A history as it was: Unlike the coloured ones of Marxists
If little knowledge is dangerous, too much knowledge is fatal. We Indians are often blamed that we do not care about our rich history, however one might feel odd as the accusations are being levied on one of the oldest civilizations, where even everyday conversation is peppered with talks of history. If anything, we Indians are obsessed with history. Perhaps what we do not really care about is how it is presented to us - majorly in the distorted form and majorly by the self-proclaimed historians with a Marxist mindset.
The latter one needs more attention!
It is now a fact that the writings by Marxist historians of India distorted Indian history like no other.
The broad criteria that if particular writing on history can be considered prominent or not are generally these-
I) Authenticity of facts, II) Logic and argument for interpretation, III) Providing new, verifiable facts, and IV) Educative
It is only on these bases that a history book or article passes the test of merit and its value is accordingly determined. Now with such criteria in mind, one can notice that the writing of Marxists has always been seriously colored by contemporary political worries. They were always concerned more about the political effect on readers than anything else. They didn’t let any other historian take up a notable place not because there was any deficiency in the books written by them but because they can become a hindrance in their way of presenting ‘politically charged history’.
Too many brilliant historians, authors, and independent thinkers like Arun Shourie, Sita Ram Goel, Harsh Narain, Koenraad Elst, Meenakshi Jain, Arnold Toynbee, Jadunath Sarkar, or Ramesh Chandra Majumdar have written with an abundance of verifiable facts and logistics but were suppressed primarily because the Marxist historians wanted to conceal and whitewash all those dark facts of Islamic history to manufacture a ‘secular’ and progressive image of India. No brownie points to guess why these thinkers hardly left a mark on the intellectual scene of our country!
One such Hindu scholar was Sita Ram Goel who didn’t find enough mention in intellectual debates and was often dismissed as being “communal, unwanted, and irrelevant”. But The harder you press a spring the faster it will bounce back. Similarly, the suppressed work finds its way and reaches an audience that can look beyond any ideological or political prism.
One of his representatives Sandeep Balakrishna is now leading the coming of age generation of historians, who writes the history of India as it is, from the front.
Sandeep Balakrishna in his first part of the book discussed the history of Islamic invasions in India and their impact on Hindu society: Invaders and Infidels: From Sindh to Delhi – The 500 Year Journey of Islamic Invasions. It is a work of gripping history, which tells the story of the origins and trajectory of Islamic invasions into India, spanning the period of the Delhi Sultanate which was in power for almost 320 years. Not only does he brilliantly put forward what happened during the Delhi Sultanate, but also tells us why it happened. He tells us what inspired these Islamic invaders. He tells us how the Quran and the Hadis justify the destruction of Hindu temples and the conquest and total annihilation of a pagan dharmic society like Bharatvarsha.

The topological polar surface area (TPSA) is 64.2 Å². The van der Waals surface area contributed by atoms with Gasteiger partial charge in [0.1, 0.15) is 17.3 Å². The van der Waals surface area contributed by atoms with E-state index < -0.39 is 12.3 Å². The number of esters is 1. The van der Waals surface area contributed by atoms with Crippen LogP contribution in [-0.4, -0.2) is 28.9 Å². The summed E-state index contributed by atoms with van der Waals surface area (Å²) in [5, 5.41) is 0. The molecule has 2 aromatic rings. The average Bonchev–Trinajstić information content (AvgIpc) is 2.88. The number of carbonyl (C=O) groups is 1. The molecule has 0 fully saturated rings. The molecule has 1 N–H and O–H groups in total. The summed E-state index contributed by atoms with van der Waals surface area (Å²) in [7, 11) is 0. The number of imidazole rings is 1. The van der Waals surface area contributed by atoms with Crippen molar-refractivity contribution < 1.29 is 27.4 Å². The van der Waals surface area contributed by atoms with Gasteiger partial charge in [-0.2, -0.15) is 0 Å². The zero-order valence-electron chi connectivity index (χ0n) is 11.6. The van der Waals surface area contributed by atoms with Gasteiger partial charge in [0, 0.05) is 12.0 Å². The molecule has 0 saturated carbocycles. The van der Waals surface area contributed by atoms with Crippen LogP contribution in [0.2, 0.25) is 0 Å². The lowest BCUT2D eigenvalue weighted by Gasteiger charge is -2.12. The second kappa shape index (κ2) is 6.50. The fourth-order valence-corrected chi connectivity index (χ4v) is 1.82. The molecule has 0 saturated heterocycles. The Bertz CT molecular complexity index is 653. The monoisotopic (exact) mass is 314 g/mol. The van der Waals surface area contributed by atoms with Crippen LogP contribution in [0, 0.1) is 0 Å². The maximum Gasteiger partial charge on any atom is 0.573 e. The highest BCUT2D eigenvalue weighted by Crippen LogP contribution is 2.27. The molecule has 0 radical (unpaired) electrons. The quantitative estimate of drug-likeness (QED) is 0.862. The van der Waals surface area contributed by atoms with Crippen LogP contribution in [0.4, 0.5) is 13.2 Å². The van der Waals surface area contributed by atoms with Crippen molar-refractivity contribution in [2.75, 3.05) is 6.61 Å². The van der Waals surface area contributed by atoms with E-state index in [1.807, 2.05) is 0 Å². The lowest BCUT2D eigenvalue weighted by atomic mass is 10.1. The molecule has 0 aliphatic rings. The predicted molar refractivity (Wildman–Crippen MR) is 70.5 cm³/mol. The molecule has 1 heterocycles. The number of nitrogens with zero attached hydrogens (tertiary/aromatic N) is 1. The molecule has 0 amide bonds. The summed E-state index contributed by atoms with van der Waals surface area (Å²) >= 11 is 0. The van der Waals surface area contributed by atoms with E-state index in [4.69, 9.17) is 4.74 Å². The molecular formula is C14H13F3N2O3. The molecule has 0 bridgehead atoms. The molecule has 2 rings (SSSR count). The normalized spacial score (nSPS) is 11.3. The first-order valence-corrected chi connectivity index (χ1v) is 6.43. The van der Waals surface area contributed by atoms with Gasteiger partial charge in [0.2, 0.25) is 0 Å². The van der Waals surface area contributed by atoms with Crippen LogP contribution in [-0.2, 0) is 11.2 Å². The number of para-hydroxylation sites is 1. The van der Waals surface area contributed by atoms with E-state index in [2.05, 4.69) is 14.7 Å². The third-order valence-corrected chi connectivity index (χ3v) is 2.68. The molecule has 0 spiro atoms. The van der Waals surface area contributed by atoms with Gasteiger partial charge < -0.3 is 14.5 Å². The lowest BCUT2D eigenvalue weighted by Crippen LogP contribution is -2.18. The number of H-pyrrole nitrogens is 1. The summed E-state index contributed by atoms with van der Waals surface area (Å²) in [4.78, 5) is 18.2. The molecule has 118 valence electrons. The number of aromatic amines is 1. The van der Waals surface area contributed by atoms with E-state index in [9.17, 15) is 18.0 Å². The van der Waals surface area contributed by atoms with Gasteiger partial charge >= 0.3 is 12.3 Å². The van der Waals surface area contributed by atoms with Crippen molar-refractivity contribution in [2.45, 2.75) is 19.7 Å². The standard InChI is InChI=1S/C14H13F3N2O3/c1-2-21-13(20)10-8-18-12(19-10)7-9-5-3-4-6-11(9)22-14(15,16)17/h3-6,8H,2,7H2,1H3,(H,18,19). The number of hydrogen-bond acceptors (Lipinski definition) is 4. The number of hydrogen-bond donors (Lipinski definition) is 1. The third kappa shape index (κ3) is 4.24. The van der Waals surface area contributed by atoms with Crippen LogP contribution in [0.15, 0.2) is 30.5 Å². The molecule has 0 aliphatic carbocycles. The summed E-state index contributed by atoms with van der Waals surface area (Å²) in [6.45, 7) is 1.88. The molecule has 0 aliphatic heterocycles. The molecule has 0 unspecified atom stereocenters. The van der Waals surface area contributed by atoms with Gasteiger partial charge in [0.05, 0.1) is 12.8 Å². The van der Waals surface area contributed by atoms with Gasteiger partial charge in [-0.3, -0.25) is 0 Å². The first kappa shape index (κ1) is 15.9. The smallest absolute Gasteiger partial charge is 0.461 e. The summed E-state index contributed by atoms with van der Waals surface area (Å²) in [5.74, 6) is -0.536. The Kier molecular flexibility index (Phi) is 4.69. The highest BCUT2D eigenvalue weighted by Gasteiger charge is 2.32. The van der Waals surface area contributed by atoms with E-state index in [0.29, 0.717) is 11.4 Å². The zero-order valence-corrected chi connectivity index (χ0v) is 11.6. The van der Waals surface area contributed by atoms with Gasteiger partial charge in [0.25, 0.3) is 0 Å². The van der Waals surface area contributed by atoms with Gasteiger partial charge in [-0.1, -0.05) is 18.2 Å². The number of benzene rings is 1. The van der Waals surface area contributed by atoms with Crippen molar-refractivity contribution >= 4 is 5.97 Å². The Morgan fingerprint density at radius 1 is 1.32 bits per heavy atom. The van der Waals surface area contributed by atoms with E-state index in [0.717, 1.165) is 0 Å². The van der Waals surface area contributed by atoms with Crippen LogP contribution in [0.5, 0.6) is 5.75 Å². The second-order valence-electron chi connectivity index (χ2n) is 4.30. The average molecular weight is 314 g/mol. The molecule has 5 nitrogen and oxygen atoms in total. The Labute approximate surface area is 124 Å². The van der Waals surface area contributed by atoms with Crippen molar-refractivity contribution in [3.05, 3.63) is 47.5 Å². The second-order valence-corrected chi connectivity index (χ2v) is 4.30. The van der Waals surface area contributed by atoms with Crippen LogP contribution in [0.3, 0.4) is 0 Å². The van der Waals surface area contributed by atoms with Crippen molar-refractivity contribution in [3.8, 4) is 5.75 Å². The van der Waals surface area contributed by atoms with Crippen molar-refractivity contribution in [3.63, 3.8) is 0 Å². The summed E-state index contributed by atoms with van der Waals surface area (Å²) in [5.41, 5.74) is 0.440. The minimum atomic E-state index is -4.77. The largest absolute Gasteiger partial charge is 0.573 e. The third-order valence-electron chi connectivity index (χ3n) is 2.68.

The book focuses on the often overlooked concept of how Muslim invaders established an empire in India, destroyed Hindu temples, killed Brahmins and cows, ravaged Hindu women, and sold Hindu children and women in international slave markets.
He, unlike the Marxist historians who tried to put a band-aid on gaping seeping wounds and hoping they will not go septic but get healed, went on to perform an entire intellectual surgery that does not glorify the Islamic invaders rathers tells us about the glowing tributes of a brave fightback by Hindus during those centuries that never gave invaders any solace. In his book, he tells us how Islamic invaders destroyed the entire civilizations with their marauding armies but Bharat was never an easy option for them and it took almost 500 years for them to establish an Islamic empire in India. Even invasions weren’t made possible before 300 years of their attempts.
In his opening chapters, Sandeep highlights how dynasties after dynasties suffered the tyrants of Islamic invaders. Through his book, he presents how it was and has been a battle between two civilizations. one that followed the ethical way of life or Dharma even in war, who did not attack innocent citizens in defeat or victory and fought the battle only on battlegrounds, not in people’s homes and places of worship; and the other that had no qualms, no scruples, no rules, who had no mercy for non-combatants.
The Islamic invaders did not have any moral or ethical code and on the other hand, the Hindu kings like Prithviraj Chouhan foolishly abided by ethical code against an enemy who took advantage of it.
The book not only accounts for the Islamic invasions through cultural sense but also presents the economic benefit behind that. How rich could the smallest kingdom be that despite repeated plunder they rose again more prosperous than they were earlier?
One can understand that the Islamic conquest of India wasn’t a piece of cake. When it didn’t show Islam as egalitarian, it also didn’t show Hinduism free from the clutches of caste discrimination. When it didn’t hide the trail of destruction caused by invaders, it didn’t hide the mistakes made by Hindu kings too.
It presented the history as it is- without any biases. The way it should be presented.
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